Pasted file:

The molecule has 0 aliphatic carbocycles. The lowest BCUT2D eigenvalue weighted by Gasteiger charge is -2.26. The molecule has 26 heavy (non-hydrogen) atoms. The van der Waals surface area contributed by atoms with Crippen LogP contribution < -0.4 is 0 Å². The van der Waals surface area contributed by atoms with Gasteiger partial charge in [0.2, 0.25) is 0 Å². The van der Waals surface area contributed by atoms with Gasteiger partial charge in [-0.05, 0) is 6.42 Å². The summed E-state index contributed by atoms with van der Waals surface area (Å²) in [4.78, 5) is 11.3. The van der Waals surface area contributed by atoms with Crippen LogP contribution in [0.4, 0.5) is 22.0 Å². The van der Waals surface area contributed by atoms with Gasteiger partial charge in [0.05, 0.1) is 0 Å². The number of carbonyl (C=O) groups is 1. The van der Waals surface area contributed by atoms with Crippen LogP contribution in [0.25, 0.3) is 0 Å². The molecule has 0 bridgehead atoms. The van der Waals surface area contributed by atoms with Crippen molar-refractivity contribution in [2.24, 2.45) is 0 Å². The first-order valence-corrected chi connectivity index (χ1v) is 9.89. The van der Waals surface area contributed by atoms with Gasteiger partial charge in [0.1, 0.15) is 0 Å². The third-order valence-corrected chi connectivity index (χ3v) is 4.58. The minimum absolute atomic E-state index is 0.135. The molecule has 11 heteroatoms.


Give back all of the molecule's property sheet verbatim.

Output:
The molecule has 0 aliphatic carbocycles. The lowest BCUT2D eigenvalue weighted by Gasteiger charge is -2.26. The molecule has 26 heavy (non-hydrogen) atoms. The van der Waals surface area contributed by atoms with Crippen LogP contribution < -0.4 is 0 Å². The van der Waals surface area contributed by atoms with Gasteiger partial charge in [0.2, 0.25) is 0 Å². The van der Waals surface area contributed by atoms with Gasteiger partial charge in [-0.05, 0) is 6.42 Å². The summed E-state index contributed by atoms with van der Waals surface area (Å²) in [4.78, 5) is 11.3. The van der Waals surface area contributed by atoms with Crippen LogP contribution in [0.4, 0.5) is 22.0 Å². The van der Waals surface area contributed by atoms with Gasteiger partial charge in [0.05, 0.1) is 0 Å². The number of carbonyl (C=O) groups is 1. The van der Waals surface area contributed by atoms with Crippen LogP contribution in [0.25, 0.3) is 0 Å². The molecule has 0 bridgehead atoms. The van der Waals surface area contributed by atoms with Crippen molar-refractivity contribution in [2.24, 2.45) is 0 Å². The first-order valence-corrected chi connectivity index (χ1v) is 9.89. The van der Waals surface area contributed by atoms with Gasteiger partial charge in [0.1, 0.15) is 0 Å². The third-order valence-corrected chi connectivity index (χ3v) is 4.58. The minimum absolute atomic E-state index is 0.135. The molecule has 11 heteroatoms.